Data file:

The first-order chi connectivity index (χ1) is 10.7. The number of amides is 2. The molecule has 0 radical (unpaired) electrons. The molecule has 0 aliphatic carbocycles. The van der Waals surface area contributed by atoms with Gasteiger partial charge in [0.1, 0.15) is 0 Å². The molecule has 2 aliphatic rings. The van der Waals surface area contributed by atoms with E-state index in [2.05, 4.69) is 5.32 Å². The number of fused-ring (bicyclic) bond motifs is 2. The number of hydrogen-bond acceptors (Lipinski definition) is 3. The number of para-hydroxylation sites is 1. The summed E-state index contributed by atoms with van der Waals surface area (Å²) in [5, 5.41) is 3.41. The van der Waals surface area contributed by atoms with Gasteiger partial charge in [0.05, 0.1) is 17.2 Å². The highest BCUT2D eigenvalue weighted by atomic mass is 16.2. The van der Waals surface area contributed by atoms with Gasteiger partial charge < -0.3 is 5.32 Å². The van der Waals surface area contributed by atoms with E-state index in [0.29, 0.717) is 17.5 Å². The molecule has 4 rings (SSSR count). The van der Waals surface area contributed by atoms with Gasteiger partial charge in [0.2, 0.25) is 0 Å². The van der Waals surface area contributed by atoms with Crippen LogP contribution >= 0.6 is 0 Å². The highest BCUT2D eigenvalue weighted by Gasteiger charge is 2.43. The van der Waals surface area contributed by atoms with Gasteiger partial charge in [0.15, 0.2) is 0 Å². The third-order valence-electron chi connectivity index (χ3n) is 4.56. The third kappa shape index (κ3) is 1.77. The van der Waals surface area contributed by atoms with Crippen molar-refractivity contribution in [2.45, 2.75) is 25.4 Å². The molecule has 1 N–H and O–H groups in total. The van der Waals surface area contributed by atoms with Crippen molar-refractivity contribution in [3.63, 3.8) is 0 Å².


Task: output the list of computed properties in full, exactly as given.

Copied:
The first-order chi connectivity index (χ1) is 10.7. The number of amides is 2. The molecule has 0 radical (unpaired) electrons. The molecule has 0 aliphatic carbocycles. The van der Waals surface area contributed by atoms with Gasteiger partial charge in [0.1, 0.15) is 0 Å². The molecule has 2 aliphatic rings. The van der Waals surface area contributed by atoms with E-state index in [2.05, 4.69) is 5.32 Å². The number of fused-ring (bicyclic) bond motifs is 2. The number of hydrogen-bond acceptors (Lipinski definition) is 3. The number of para-hydroxylation sites is 1. The summed E-state index contributed by atoms with van der Waals surface area (Å²) in [5, 5.41) is 3.41. The van der Waals surface area contributed by atoms with Gasteiger partial charge in [0.05, 0.1) is 17.2 Å². The highest BCUT2D eigenvalue weighted by atomic mass is 16.2. The van der Waals surface area contributed by atoms with Gasteiger partial charge < -0.3 is 5.32 Å². The van der Waals surface area contributed by atoms with E-state index in [0.29, 0.717) is 17.5 Å². The molecule has 4 rings (SSSR count). The van der Waals surface area contributed by atoms with Gasteiger partial charge in [0.2, 0.25) is 0 Å². The van der Waals surface area contributed by atoms with Crippen LogP contribution >= 0.6 is 0 Å². The highest BCUT2D eigenvalue weighted by Gasteiger charge is 2.43. The van der Waals surface area contributed by atoms with Gasteiger partial charge in [0.15, 0.2) is 0 Å². The third-order valence-electron chi connectivity index (χ3n) is 4.56. The third kappa shape index (κ3) is 1.77. The van der Waals surface area contributed by atoms with Crippen molar-refractivity contribution in [2.45, 2.75) is 25.4 Å². The molecule has 1 N–H and O–H groups in total. The van der Waals surface area contributed by atoms with Crippen molar-refractivity contribution in [3.63, 3.8) is 0 Å².